- Even As We Speak: (3 sessions, 1992-93)
- Go-Betweens: (2 sessions, 1982-84)
- Laughing Clowns: (1 session, 1982)
- Moodists: (2 sessions, 1984-1985)
- Sodastream: (1 session, 2000)
- SPK: (1 session, 1983)
- Triffids: (3 sessions, 1984-86)
The following Australian artists had Festive Fifty entries:
- Birthday Party: Release The Bats #19 (1981 Festive Fifty)
- Birthday Party: Release The Bats ATFF#28 (1982 Festive Fifty
- Birthday Party: Deep In The Woods #43 (1983 Festive Fifty
- Birthday Party: Sonny's Burning #46 (1983 Festive Fifty)
- Nick Cave and the Bad Seeds: St Huck #11 (1984 Festive Fifty)
- Nick Cave and the Bad Seeds: By The Time I Get To Phoenix #45 (1985 Festive Fifty)
- Nick Cave and the Bad Seeds: Tupelo #35 (1985 Festive Fifty)
- Nick Cave and the Bad Seeds: The Mercy Seat #10 (1988 Festive Fifty)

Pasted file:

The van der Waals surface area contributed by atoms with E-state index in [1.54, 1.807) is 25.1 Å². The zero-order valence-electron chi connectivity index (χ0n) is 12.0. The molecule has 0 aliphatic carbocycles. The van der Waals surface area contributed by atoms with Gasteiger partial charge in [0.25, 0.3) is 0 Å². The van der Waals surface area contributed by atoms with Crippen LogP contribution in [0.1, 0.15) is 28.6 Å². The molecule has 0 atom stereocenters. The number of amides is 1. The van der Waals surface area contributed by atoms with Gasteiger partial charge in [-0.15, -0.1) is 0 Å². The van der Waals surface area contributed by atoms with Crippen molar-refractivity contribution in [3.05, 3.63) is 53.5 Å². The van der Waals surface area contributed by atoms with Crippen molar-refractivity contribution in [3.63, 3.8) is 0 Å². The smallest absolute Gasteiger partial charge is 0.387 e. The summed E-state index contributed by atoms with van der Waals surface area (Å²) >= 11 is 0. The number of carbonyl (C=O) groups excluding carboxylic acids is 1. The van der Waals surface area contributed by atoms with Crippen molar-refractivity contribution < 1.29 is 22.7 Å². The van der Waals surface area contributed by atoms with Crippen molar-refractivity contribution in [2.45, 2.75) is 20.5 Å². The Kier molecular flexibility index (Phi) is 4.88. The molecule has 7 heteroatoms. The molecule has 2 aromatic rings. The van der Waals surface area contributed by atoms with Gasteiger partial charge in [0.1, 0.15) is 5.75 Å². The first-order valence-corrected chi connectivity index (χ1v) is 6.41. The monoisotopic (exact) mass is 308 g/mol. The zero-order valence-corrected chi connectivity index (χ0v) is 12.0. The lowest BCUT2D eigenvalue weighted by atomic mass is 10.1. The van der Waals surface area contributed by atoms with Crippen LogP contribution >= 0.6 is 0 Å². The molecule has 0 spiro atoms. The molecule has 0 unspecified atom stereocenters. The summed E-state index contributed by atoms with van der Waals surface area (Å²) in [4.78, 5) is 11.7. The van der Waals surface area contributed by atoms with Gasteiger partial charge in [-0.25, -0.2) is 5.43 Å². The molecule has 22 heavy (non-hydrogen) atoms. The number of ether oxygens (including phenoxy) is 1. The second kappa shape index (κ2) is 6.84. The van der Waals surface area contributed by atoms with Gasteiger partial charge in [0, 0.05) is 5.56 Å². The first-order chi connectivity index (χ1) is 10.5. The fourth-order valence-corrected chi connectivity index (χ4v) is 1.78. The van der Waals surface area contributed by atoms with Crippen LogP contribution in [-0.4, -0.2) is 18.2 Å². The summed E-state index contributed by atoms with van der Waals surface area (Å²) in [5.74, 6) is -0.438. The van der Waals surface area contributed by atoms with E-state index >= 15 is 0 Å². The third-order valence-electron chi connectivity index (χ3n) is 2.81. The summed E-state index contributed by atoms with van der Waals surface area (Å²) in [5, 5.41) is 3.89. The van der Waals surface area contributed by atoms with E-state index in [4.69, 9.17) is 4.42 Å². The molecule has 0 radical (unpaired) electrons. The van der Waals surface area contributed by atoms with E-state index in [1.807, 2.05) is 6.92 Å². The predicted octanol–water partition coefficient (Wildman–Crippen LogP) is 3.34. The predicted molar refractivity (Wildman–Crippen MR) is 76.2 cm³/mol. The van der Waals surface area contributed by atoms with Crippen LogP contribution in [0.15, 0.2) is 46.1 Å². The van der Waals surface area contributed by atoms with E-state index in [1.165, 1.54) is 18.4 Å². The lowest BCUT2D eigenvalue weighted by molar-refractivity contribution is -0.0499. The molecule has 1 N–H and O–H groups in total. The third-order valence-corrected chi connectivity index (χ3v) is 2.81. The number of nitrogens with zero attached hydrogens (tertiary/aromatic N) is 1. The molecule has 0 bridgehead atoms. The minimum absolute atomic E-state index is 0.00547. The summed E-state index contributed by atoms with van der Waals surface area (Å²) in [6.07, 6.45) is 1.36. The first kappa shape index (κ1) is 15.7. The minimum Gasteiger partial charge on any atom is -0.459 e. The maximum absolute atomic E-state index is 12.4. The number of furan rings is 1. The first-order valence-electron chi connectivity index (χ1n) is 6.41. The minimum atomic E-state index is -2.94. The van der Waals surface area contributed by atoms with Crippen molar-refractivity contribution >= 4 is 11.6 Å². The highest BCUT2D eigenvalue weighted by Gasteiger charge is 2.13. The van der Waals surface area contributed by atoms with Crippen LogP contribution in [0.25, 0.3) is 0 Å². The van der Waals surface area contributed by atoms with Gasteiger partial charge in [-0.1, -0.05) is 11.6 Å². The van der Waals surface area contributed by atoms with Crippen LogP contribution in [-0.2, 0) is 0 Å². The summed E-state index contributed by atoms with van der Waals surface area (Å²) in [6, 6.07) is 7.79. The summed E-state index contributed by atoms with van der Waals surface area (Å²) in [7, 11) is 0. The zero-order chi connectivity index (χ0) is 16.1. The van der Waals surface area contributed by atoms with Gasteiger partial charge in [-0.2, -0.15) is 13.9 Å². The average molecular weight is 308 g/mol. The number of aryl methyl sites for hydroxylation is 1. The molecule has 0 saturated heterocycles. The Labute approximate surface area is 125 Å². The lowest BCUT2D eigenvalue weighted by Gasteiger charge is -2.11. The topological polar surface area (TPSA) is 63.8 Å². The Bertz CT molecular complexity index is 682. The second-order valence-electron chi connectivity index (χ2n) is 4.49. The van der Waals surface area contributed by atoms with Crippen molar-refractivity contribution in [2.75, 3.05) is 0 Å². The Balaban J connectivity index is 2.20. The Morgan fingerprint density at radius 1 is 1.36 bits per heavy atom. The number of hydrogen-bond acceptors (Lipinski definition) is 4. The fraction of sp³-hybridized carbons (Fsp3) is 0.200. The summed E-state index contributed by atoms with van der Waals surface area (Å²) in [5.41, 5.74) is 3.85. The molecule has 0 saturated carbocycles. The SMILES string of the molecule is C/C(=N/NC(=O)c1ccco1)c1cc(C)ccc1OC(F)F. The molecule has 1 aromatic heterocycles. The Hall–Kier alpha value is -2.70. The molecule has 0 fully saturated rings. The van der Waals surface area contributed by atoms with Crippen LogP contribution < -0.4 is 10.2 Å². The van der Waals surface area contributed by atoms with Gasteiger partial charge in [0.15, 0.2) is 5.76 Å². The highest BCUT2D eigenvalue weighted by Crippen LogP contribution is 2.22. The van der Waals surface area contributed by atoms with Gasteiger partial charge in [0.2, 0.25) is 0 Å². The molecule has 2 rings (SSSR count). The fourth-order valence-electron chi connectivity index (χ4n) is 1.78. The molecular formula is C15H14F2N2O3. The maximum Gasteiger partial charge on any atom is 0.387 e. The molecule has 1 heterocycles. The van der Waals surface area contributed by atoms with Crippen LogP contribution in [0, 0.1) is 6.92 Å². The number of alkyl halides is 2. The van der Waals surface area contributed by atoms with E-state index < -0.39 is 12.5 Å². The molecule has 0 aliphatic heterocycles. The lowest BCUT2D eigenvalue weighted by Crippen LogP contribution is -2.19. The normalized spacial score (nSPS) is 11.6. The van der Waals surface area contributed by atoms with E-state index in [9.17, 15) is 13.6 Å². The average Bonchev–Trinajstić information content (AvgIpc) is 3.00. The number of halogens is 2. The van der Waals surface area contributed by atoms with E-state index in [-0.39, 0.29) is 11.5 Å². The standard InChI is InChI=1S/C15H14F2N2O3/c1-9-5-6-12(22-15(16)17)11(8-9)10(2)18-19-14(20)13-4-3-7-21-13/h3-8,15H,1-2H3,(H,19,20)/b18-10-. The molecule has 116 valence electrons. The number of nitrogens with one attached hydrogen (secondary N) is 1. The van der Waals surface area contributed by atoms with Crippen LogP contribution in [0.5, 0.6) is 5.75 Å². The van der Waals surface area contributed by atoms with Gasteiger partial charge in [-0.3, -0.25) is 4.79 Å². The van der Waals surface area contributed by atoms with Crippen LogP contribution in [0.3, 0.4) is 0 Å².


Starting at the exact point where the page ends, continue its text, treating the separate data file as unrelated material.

- Nick Cave and the Bad Seeds: The Ship Song #19 (1990 Festive Fifty)
- Hydroplane: We Crossed The Atlantic #13 (1997 Festive Fifty)
- Saints: I'm Stranded #35 (1977 Festive Fifty)
- Sodastream: Turnstile #45 (1998 Festive Fifty)
- Triffids: Field of Glass #68 (1985 Festive Fifty)
- ↑ In 1999, Peel told DJ History:"There were several people who liked things that I liked. They weren't on-air staff, they were engineers. For some reason they had women's names. There was a large bloke called Hermione who was an engineer."
- ↑ 'Down Under' by Men At Work was #1 in the singles chart for three weeks in January / February 1983.
- ↑ Greer was a regular contributor to Oz magazine.
- ↑ Formed in Melbourne in 1978 but relocated to London in 1980 to advance their career.
- ↑ Formed in Melbourne in 1981 but moved to London the following year.